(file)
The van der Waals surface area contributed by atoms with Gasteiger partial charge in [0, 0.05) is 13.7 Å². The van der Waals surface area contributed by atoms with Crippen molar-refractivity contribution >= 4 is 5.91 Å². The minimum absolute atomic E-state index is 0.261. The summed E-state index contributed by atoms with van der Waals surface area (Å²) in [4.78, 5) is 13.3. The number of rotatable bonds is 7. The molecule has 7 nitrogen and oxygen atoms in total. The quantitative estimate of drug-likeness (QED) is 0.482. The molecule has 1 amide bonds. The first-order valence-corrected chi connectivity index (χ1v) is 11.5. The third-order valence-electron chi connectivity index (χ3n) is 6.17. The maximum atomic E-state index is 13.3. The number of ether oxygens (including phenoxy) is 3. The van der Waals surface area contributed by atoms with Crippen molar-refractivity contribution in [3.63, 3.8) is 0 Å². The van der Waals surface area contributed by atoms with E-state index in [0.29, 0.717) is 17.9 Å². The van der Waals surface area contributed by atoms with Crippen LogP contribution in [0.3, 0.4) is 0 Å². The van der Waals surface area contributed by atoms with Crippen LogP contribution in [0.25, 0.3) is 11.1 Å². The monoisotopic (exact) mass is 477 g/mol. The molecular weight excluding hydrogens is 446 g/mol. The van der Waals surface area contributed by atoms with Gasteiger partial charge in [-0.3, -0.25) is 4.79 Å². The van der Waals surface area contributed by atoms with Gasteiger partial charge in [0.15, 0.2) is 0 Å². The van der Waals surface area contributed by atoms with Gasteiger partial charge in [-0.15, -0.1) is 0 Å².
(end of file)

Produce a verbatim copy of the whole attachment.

The van der Waals surface area contributed by atoms with Gasteiger partial charge in [0, 0.05) is 13.7 Å². The van der Waals surface area contributed by atoms with Crippen molar-refractivity contribution >= 4 is 5.91 Å². The minimum absolute atomic E-state index is 0.261. The summed E-state index contributed by atoms with van der Waals surface area (Å²) in [4.78, 5) is 13.3. The number of rotatable bonds is 7. The molecule has 7 nitrogen and oxygen atoms in total. The quantitative estimate of drug-likeness (QED) is 0.482. The molecule has 1 amide bonds. The first-order valence-corrected chi connectivity index (χ1v) is 11.5. The third-order valence-electron chi connectivity index (χ3n) is 6.17. The maximum atomic E-state index is 13.3. The number of ether oxygens (including phenoxy) is 3. The van der Waals surface area contributed by atoms with Crippen molar-refractivity contribution in [3.63, 3.8) is 0 Å². The van der Waals surface area contributed by atoms with E-state index in [0.29, 0.717) is 17.9 Å². The van der Waals surface area contributed by atoms with Crippen LogP contribution in [0.3, 0.4) is 0 Å². The van der Waals surface area contributed by atoms with Crippen LogP contribution in [0.25, 0.3) is 11.1 Å². The monoisotopic (exact) mass is 477 g/mol. The molecular weight excluding hydrogens is 446 g/mol. The van der Waals surface area contributed by atoms with Gasteiger partial charge in [-0.3, -0.25) is 4.79 Å². The van der Waals surface area contributed by atoms with Gasteiger partial charge in [0.15, 0.2) is 0 Å². The van der Waals surface area contributed by atoms with Gasteiger partial charge in [-0.15, -0.1) is 0 Å².